So, happy 70th birthday to the U.S. Army’s 10th Mountain Division, which Tuesday, and have a happy Veterans Day tomorrow!

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Fritz Wiessner and Dudley Wolfe on K2


K2 on Fire. (All rights reserved)

I just finished reading The Last Man on the Mountain: The Death of an American Adventurer on K2 by Jennifer Jordan (2010).  Jordan will be at National Geographic tonight presenting on this book.  I was planning on going to see her, ask some questions and report to you tomorrow, but unfortunately, I have a conflict that is unavoidable.  In any case, here is my review of her take…

Jordan tells the story of Dudley Wolfe, the wealthy American on the 1939 K2 expedition lead by Fritz Wiessner.  However, the story of Wolfe on K2 is the story of that tragic expedition and its leader.

Wiessner was a German-immigrant and was the finest mountaineer in America at the time.  Until later in life, he always struggled with debt and having sufficient income.  He deferred the leadership of the 1938 K2 expedition to rival Charlie Houston because of his business obligations at the time.  The team in 1938 was experienced stars, but for a variety of reasons, personal and economic, Fritz could only put together a second-rate team – most of whom, except Wolfe, never went higher than Camp IV.

I have read a couple of different takes on the 1939 attempt and Jordan’s book follows the pattern of most others, but brings the available research together more thoroughly.  The questions Jordan tries to answer, or at least provide the best information about, was whether Dudley Wolfe belonged on the expedition, was he qualified to reach the high camps and remain there for an extended period of time even though his outlook on summiting was dim, and lastly, was he stranded out of negligence or the occupational hazard innate in mountaineering?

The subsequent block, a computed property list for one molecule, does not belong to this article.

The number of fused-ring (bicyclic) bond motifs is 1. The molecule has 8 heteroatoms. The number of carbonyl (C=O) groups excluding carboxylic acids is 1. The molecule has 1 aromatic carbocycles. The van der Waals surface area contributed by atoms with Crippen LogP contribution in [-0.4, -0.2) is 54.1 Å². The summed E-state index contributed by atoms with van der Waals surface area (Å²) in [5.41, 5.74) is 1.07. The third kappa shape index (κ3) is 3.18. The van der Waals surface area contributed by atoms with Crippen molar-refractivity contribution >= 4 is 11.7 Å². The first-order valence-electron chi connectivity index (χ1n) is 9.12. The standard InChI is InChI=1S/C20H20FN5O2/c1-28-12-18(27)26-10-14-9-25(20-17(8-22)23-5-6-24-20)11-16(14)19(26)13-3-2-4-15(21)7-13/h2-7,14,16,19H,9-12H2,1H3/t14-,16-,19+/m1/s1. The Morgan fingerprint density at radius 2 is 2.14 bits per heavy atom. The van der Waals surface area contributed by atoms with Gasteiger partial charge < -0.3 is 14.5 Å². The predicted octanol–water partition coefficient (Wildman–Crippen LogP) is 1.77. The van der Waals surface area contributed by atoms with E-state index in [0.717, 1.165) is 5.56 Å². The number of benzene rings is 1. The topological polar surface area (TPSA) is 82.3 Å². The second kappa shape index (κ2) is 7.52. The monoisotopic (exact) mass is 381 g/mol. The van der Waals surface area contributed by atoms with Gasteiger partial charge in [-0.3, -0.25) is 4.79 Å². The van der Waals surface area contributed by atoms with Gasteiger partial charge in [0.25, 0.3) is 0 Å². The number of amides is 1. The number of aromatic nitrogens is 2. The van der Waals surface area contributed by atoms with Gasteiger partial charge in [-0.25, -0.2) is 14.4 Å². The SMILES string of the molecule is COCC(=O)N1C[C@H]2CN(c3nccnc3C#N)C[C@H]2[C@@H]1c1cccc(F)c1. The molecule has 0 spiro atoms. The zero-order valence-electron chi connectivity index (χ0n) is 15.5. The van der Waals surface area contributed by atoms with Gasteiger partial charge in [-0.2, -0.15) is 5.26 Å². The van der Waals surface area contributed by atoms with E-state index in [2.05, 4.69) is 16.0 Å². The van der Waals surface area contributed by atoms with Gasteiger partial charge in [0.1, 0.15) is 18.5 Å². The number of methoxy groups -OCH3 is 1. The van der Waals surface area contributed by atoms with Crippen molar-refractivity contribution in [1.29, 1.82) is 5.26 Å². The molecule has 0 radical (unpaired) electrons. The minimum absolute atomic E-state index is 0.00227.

Wolfe reached Camp VIII only with Wiessner’s assistance.  Eventually, Wiessner had to descend for supplies – or possibly help to get Wolfe to the top.  There is a lot of speculation here on why this really happened.  Wolfe managed to descend to Camp VII and he never climbed any lower.  He would spend nearly two months in those high camps withering away and likely suffering from cerebral edema.

Wolfe was the first casualty of climbing K2, and for a variety of reasons (both justified and muddy) he was left stranded and helpless in Camp VII.  Jordan discovered his body at the base of the peak while visiting the K2 base camp in 2002 while writing her first book Savage Summit.

This book paints Dudley Wolfe in a more favorable portrait.  Ed Viesturs and David Roberts in K2: Life and Death on the World’s Most Dangerous Mountain make Wolfe seem more incompetent – but to say he was unqualified (which Viesturs and Roberts do not) to be high on the mountain is wrong too.  It is worth the read to see the relationship between Fritz and Dudley.  Wiessner wanted to the summit desperately for glory and notoriety.  Wolfe was an adventure junkie and needed Wiessner to get him as close to the top, if not the top itself, as reasonable.  This arrangement, and the affects of altitude, which were not fully understood, was their collective undoing.

As a mountain junkie, I don’t recommend this book unless you are either interested in the mysteries of the 1939 expedition or want to know everything about K2 specifically.  There are other more informative K2 books, like Viesturs’ and Roberts’ story, and better climbing stories in general.  On the other hand, Jordan’s story might also appeal to readers that enjoy the age of romance in mountain exploration as it tugs at that string.